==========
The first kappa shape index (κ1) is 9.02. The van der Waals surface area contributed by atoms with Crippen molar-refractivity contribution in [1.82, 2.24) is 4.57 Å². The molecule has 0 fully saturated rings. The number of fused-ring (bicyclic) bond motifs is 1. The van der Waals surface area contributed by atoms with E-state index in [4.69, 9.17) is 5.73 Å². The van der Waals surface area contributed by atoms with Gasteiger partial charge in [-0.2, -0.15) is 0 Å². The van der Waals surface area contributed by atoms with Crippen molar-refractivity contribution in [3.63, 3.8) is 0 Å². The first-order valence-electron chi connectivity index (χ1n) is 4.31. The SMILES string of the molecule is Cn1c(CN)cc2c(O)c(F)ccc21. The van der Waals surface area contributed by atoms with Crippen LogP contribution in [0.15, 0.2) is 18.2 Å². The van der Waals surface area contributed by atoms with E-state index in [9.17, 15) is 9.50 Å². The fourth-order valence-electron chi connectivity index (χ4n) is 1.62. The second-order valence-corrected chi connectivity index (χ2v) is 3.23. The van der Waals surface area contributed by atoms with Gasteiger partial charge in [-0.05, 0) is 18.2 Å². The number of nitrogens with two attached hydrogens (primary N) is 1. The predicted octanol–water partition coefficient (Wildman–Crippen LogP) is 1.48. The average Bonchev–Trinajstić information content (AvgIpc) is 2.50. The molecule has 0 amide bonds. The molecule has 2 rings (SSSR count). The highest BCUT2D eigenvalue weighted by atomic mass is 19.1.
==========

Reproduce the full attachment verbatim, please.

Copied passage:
The first kappa shape index (κ1) is 9.02. The van der Waals surface area contributed by atoms with Crippen molar-refractivity contribution in [1.82, 2.24) is 4.57 Å². The molecule has 0 fully saturated rings. The number of fused-ring (bicyclic) bond motifs is 1. The van der Waals surface area contributed by atoms with E-state index in [4.69, 9.17) is 5.73 Å². The van der Waals surface area contributed by atoms with Gasteiger partial charge in [-0.2, -0.15) is 0 Å². The van der Waals surface area contributed by atoms with Crippen molar-refractivity contribution in [3.63, 3.8) is 0 Å². The first-order valence-electron chi connectivity index (χ1n) is 4.31. The SMILES string of the molecule is Cn1c(CN)cc2c(O)c(F)ccc21. The van der Waals surface area contributed by atoms with Crippen LogP contribution in [0.15, 0.2) is 18.2 Å². The van der Waals surface area contributed by atoms with E-state index in [9.17, 15) is 9.50 Å². The fourth-order valence-electron chi connectivity index (χ4n) is 1.62. The second-order valence-corrected chi connectivity index (χ2v) is 3.23. The van der Waals surface area contributed by atoms with Gasteiger partial charge in [-0.05, 0) is 18.2 Å². The number of nitrogens with two attached hydrogens (primary N) is 1. The predicted octanol–water partition coefficient (Wildman–Crippen LogP) is 1.48. The average Bonchev–Trinajstić information content (AvgIpc) is 2.50. The molecule has 0 amide bonds. The molecule has 2 rings (SSSR count). The highest BCUT2D eigenvalue weighted by atomic mass is 19.1.